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Search Results: 1 - 10 of 21907 matches for " Zhi Yinjie "
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Indicator System for Optimized Clinical TCM Protocols

Xie Yanming,Bai Wenjing,Zhi Yinjie,Weng Weiliang,Wu Changsheng,Yi Danhui,

世界科学技术-中医药现代化 , 2008,
Abstract: This is a study to establish an indicator system for optimized clinical TCM protocols,based on literature consuha- tion,group discussion,and expert consultation.An indicator system containing 7 first class indicators,18 second class indicators,and 39 third class indicators was established.The indicator system has a proven scientific rationality,desir- able to be a framework for optimized clinical TCM protocols.
Hash Function Learning via Codewords
Yinjie Huang,Michael Georgiopoulos,Georgios C. Anagnostopoulos
Computer Science , 2015,
Abstract: In this paper we introduce a novel hash learning framework that has two main distinguishing features, when compared to past approaches. First, it utilizes codewords in the Hamming space as ancillary means to accomplish its hash learning task. These codewords, which are inferred from the data, attempt to capture similarity aspects of the data's hash codes. Secondly and more importantly, the same framework is capable of addressing supervised, unsupervised and, even, semi-supervised hash learning tasks in a natural manner. A series of comparative experiments focused on content-based image retrieval highlights its performance advantages.
Integrating Flux Balance Analysis into Kinetic Models to Decipher the Dynamic Metabolism of Shewanella oneidensis MR-1
Xueyang Feng,You Xu,Yixin Chen,Yinjie J. Tang
PLOS Computational Biology , 2012, DOI: 10.1371/journal.pcbi.1002376
Abstract: Shewanella oneidensis MR-1 sequentially utilizes lactate and its waste products (pyruvate and acetate) during batch culture. To decipher MR-1 metabolism, we integrated genome-scale flux balance analysis (FBA) into a multiple-substrate Monod model to perform the dynamic flux balance analysis (dFBA). The dFBA employed a static optimization approach (SOA) by dividing the batch time into small intervals (i.e., ~400 mini-FBAs), then the Monod model provided time-dependent inflow/outflow fluxes to constrain the mini-FBAs to profile the pseudo-steady-state fluxes in each time interval. The mini-FBAs used a dual-objective function (a weighted combination of “maximizing growth rate” and “minimizing overall flux”) to capture trade-offs between optimal growth and minimal enzyme usage. By fitting the experimental data, a bi-level optimization of dFBA revealed that the optimal weight in the dual-objective function was time-dependent: the objective function was constant in the early growth stage, while the functional weight of minimal enzyme usage increased significantly when lactate became scarce. The dFBA profiled biologically meaningful dynamic MR-1 metabolisms: 1. the oxidative TCA cycle fluxes increased initially and then decreased in the late growth stage; 2. fluxes in the pentose phosphate pathway and gluconeogenesis were stable in the exponential growth period; and 3. the glyoxylate shunt was up-regulated when acetate became the main carbon source for MR-1 growth.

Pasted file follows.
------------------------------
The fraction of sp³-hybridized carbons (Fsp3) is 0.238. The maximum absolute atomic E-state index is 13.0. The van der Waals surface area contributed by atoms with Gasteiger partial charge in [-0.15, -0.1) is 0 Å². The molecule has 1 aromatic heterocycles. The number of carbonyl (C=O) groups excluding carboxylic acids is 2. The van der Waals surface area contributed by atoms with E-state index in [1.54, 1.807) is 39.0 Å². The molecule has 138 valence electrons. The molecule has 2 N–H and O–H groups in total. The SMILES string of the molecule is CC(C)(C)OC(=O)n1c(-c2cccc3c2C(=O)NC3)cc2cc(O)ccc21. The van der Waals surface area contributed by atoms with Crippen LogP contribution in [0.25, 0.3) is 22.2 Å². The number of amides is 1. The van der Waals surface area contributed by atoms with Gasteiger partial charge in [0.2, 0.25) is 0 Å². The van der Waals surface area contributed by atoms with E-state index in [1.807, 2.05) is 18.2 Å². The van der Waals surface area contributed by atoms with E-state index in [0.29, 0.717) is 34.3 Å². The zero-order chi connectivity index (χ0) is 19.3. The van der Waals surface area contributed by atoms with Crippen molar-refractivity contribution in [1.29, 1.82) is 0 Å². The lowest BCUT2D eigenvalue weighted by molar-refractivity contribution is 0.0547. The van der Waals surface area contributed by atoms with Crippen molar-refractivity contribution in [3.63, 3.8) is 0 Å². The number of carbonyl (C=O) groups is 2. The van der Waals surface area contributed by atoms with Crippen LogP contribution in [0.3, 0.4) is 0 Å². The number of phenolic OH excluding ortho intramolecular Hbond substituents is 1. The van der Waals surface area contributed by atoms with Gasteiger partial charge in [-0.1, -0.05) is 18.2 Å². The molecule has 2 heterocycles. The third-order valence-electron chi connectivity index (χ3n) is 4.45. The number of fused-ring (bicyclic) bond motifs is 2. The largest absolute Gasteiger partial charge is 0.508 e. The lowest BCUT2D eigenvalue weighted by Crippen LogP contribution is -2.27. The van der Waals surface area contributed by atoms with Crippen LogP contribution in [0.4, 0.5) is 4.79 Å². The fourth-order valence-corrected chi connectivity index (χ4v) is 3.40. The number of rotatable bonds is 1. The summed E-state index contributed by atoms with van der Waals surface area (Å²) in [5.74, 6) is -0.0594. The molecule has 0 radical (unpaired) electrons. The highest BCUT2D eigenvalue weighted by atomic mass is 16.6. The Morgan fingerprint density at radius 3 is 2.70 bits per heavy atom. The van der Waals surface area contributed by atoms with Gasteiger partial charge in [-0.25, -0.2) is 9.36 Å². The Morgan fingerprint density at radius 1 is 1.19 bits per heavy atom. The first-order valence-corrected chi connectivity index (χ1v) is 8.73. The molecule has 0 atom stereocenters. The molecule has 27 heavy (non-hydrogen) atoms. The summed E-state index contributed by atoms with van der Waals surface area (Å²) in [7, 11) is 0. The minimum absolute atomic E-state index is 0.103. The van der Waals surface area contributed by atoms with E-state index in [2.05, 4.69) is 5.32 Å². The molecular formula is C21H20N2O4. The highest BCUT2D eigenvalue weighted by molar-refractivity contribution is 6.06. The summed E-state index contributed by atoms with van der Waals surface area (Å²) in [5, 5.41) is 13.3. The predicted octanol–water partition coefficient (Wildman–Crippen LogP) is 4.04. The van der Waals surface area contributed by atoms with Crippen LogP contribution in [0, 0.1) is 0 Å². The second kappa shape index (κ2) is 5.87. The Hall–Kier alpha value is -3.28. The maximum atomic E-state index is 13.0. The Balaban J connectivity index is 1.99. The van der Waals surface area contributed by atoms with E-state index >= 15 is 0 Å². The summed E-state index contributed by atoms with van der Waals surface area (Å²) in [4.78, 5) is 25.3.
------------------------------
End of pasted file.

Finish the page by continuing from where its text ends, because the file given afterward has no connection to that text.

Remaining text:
MicrobesFlux: a web platform for drafting metabolic models from the KEGG database
Xueyang Feng, You Xu, Yixin Chen, Yinjie J Tang
BMC Systems Biology , 2012, DOI: 10.1186/1752-0509-6-94
Abstract: We have developed a semi-automatic, web-based platform (MicrobesFlux) for generating and reconstructing metabolic models for annotated microorganisms. MicrobesFlux is able to automatically download the metabolic network (including enzymatic reactions and metabolites) of ~1,200 species from the KEGG database (Kyoto Encyclopedia of Genes and Genomes) and then convert it to a metabolic model draft. The platform also provides diverse customized tools, such as gene knockouts and the introduction of heterologous pathways, for users to reconstruct the model network. The reconstructed metabolic network can be formulated to a constraint-based flux model to predict and analyze the carbon fluxes in microbial metabolisms. The simulation results can be exported in the SBML format (The Systems Biology Markup Language). Furthermore, we also demonstrated the platform functionalities by developing an FBA model (including 229 reactions) for a recent annotated bioethanol producer, Thermoanaerobacter sp. strain X514, to predict its biomass growth and ethanol production.MicrobesFlux is an installation-free and open-source platform that enables biologists without prior programming knowledge to develop metabolic models for annotated microorganisms in the KEGG database. Our system facilitates users to reconstruct metabolic networks of organisms based on experimental information. Through human-computer interaction, MicrobesFlux provides users with reasonable predictions of microbial metabolism via flux balance analysis. This prototype platform can be a springboard for advanced and broad-scope modeling of complex biological systems by integrating other “omics” data or 13?C- metabolic flux analysis results. MicrobesFlux is available at http://tanglab.engineering.wustl.edu/static/MicrobesFlux.html webcite and will be continuously improved based on feedback from users.Arising interests in metabolic engineering have focused on systems analyses of cell metabolisms [1-6]. Metabolic flux analysis i